Friday, March 13, 2015
Easier than what?: A mother looks at life without
There's a part of me that died that winter's night.
Illusions. Myths. Platitudes. An old way of looking at faith and life. My future as I'd anticipated it. The ability to be "normal".
A part of me died when my child breathed his last.
I suppose that a part lived, too.
The hope that life can be okay again. That by treasuring my son and the memories of who he was, I can be his memory keeper. I share him and because of this, the world can be a brighter place.
Oh, I have learned the value of so many things. Yes, I can still see the glass half full. My Daniel lived; he loved. I keep all that in my heart.
But every so often this extroverted person I once was just wants to retreat and be alone with her pen and paper. Talk to God. Walk alone on the beach. Not have to play nice or join in the conversations about other people's children. Or other people's small problems that they get so worked up about.
Sometimes so much gets bottled up inside me and I have to let go.
I cry over simple things. Or just feel overwhelming sadness. Over the years, I don't struggle to "feel better". I know how to let these emotions run their course. It's okay to be sad. It's all right to step away from the crowd. And if I grow frustrated that I can't always participate like others can, that's fine, too.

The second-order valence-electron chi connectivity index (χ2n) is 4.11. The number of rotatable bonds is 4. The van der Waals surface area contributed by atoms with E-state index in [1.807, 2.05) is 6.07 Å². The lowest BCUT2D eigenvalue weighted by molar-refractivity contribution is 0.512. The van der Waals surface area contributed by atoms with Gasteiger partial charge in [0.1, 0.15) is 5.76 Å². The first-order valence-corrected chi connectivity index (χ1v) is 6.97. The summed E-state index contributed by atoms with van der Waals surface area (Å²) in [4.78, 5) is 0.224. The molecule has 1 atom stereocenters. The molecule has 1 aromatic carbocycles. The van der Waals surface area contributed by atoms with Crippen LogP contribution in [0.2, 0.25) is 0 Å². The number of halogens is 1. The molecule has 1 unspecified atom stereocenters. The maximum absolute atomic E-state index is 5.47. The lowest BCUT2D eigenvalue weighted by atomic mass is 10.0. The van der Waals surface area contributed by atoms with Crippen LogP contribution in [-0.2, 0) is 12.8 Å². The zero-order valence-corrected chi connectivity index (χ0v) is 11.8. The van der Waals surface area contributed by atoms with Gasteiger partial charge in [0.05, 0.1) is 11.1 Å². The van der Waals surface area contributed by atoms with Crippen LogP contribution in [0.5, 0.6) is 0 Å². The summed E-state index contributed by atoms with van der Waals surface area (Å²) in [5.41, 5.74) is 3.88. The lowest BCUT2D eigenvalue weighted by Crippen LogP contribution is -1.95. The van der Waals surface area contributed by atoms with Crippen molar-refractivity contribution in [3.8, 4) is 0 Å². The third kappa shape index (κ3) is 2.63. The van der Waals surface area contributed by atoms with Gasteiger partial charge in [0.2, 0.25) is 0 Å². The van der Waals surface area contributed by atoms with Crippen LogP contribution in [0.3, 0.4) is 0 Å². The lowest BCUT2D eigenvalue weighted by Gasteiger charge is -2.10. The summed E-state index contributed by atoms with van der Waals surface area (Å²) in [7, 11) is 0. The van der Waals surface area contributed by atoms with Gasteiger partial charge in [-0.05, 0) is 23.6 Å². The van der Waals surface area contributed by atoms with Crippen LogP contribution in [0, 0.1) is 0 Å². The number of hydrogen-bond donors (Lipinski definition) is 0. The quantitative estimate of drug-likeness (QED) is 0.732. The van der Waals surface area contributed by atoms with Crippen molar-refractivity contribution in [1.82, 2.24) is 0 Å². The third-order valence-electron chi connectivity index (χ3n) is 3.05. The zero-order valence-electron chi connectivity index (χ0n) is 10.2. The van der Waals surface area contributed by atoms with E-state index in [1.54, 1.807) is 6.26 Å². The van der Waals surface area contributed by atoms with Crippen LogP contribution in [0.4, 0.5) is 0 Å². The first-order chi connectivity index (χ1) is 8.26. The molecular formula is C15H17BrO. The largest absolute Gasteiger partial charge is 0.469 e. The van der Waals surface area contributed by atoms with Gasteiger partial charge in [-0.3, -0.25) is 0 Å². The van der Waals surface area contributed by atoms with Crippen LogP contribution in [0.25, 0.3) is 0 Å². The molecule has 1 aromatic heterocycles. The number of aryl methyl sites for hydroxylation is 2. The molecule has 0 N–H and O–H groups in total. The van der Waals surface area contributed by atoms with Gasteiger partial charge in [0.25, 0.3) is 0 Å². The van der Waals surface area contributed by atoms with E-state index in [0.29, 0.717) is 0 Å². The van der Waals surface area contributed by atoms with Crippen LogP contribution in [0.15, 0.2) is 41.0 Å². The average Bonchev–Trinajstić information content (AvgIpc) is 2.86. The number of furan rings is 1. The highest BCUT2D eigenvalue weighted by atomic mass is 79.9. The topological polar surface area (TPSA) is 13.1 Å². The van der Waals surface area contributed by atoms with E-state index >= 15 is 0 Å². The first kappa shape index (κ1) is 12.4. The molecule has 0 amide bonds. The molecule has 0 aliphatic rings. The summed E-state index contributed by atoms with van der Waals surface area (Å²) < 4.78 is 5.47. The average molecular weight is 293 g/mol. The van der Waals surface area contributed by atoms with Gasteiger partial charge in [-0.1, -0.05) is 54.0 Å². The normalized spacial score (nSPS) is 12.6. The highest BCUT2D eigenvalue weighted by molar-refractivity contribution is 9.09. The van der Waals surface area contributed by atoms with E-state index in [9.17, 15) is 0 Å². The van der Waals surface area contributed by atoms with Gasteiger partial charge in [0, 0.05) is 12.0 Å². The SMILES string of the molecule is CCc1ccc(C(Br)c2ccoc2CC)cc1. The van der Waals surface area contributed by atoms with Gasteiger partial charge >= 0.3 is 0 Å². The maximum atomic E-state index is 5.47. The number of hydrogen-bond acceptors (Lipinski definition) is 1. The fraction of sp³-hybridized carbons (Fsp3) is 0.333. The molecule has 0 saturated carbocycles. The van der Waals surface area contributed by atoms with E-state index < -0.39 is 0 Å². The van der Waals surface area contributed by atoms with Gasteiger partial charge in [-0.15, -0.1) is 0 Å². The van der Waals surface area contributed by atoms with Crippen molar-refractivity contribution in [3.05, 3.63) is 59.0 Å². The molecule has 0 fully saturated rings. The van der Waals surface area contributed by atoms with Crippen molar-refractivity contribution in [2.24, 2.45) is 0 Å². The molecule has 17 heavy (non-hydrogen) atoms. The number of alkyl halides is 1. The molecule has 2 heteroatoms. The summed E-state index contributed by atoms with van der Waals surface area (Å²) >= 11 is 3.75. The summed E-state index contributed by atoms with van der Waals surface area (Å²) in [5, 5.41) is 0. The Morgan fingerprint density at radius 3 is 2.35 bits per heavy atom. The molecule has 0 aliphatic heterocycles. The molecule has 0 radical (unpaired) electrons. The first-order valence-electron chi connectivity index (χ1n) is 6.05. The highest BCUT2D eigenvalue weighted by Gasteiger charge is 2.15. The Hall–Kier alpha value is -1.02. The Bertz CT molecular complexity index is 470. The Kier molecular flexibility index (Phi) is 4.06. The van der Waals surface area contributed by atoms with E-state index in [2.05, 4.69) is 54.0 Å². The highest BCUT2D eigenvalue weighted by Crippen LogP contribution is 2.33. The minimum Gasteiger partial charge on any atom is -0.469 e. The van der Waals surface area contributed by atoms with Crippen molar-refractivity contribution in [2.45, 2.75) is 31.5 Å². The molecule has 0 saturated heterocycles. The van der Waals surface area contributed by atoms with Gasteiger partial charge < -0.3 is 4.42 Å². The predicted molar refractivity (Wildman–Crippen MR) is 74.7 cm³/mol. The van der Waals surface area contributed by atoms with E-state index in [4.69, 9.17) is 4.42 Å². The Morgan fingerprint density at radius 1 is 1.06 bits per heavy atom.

I channel my frustration by writing. I write from the turmoil and as I do, I've been able to produce some beautiful things.
So the question is raised: Does it get any easier?
Easier than being woken to tapes in your mind that replay the horror of watching a four-year-old die and you are helpless to save him? Easier than aching for his hand in yours? Easier than shopping for everyone else and not being able to surprise him with a toy?
You can't erase love. Love remains just as strong and passionate as it was when he was with me on earth.
It's not easy to love for the rest of your life someone you can't see and can only feel in your dreams and memories.
Life does go on. Problems continue to find you. The other children you have have bad days and your mother's heart aches. Life ain't for wimps.
But you know that. It's chiseled in your core. You know a child can die.
And that when he is gone, it means forever on this earth. No more picnics. No more smiles. No more watching all your children grow up together.
Does it get any easier?
It depends on the day of the week, the time of the year. Some days you think you're strong. While other days, especially those insignificant days, you feel like a puddle.
It's all about adapting. Adjusting. Knowing when to bring the tissues.
Perhaps that's what becomes easier. Our ability to cope. Not our ability to live without. Just cope with the without.